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Should the US and Russia work together to resolve Kyrgyzstan crisis?

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The United Nations says some 400,000 people have been displaced by ethnic violence in southern Kyrgyzstan, dramatically increasing the official estimate of a crisis that has left refugees reportedly without sufficient food and water in camps along the Uzbek border.

The Kyrgyzstan riots that ethnically cleansed the city of Osh of much of its Uzbek population could lead to a humanitarian catastrophe.

Russia has sent humanitarian aid, and America provided the Kyrgyz government with about $1 million in emergency medical supplies. Still, neither Russia nor the Moscow-led Collective Security Treaty Organization, nor the US have plans to send peacekeepers to Osh, despite calls from the Kyrgz interim government.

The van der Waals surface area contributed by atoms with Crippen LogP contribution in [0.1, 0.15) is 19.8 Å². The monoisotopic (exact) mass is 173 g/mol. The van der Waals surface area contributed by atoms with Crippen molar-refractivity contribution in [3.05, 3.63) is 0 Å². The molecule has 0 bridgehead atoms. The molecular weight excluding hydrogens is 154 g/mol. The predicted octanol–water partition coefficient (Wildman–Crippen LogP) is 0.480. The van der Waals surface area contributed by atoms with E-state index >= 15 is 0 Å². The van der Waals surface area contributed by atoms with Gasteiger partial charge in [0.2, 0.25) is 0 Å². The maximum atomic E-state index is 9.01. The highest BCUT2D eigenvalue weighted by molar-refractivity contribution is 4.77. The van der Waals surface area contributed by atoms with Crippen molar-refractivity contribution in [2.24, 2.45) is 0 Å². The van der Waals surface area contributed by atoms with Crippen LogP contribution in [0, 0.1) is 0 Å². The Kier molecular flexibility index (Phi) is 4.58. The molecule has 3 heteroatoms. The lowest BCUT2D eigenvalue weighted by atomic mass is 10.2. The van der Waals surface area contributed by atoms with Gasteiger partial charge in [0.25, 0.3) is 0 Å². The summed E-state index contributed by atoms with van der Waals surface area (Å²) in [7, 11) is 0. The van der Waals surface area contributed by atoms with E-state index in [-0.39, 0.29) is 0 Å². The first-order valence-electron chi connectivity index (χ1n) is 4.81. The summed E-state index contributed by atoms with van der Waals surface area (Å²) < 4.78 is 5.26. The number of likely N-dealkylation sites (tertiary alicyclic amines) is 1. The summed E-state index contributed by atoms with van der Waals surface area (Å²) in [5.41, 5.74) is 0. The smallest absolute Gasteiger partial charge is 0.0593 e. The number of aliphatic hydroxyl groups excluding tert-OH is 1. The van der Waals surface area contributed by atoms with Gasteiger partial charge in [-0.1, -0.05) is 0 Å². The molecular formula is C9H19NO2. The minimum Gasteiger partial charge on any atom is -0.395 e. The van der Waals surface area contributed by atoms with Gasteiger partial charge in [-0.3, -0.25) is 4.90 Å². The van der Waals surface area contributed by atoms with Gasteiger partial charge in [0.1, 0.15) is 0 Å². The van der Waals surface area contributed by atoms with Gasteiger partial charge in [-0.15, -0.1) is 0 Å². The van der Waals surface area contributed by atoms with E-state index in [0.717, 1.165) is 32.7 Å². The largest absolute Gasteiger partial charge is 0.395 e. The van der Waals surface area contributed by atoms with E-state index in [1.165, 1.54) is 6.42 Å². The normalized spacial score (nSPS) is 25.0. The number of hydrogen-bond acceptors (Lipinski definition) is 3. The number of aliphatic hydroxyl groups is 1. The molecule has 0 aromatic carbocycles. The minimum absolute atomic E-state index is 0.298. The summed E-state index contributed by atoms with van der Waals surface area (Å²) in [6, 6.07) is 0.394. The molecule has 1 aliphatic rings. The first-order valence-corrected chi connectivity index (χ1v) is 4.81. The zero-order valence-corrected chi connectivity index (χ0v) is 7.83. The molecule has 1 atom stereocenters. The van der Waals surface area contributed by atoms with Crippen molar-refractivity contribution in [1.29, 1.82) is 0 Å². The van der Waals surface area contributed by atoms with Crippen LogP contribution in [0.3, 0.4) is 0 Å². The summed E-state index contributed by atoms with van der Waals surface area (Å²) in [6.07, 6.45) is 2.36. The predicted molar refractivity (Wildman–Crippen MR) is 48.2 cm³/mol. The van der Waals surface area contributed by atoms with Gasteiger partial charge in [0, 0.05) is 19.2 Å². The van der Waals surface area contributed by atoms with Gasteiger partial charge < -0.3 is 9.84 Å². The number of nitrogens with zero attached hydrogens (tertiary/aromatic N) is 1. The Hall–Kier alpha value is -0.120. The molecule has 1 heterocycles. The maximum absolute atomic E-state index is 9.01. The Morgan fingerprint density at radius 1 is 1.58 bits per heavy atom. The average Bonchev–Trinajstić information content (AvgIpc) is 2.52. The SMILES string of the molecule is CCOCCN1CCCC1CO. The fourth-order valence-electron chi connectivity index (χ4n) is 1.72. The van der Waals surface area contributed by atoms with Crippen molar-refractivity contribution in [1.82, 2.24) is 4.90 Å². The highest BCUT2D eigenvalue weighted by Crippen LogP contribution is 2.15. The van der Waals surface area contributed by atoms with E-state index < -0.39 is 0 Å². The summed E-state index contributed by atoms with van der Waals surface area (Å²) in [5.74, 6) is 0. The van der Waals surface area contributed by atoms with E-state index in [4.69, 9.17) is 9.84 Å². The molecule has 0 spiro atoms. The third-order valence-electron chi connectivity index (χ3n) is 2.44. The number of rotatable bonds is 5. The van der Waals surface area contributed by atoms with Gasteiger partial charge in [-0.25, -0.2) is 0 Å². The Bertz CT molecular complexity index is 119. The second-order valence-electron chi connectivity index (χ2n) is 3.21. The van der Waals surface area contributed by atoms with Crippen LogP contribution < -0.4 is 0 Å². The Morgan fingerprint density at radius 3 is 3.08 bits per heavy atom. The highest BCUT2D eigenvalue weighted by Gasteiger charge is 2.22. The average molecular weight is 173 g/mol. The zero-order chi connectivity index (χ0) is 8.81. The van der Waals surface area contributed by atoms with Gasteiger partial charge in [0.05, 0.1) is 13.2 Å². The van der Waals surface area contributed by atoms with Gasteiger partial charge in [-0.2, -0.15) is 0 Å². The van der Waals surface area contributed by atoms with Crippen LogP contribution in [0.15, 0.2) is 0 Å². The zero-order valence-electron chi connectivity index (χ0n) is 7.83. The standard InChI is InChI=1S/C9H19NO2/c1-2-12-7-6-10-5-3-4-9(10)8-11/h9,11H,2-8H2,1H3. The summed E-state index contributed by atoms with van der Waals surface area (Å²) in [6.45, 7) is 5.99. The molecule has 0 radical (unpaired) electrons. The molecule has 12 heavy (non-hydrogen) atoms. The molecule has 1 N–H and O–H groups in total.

Both Russia and the US have military bases there and reason to want Kyrgyzstan, a former Soviet republic in Central Asia, to return to stability, quickly.

As the number of those killed, injured, and displaced continue to rise and the the interim government leader Roza Otunbayeva entertains the possibility of marshal law, should Kyrgyzstan have more outside help? If so, is it possible for the US and Russia to work together on Kyrgyzstan? Though Russia had been vying to remove the US presence there, how can they work together on this? Should they?

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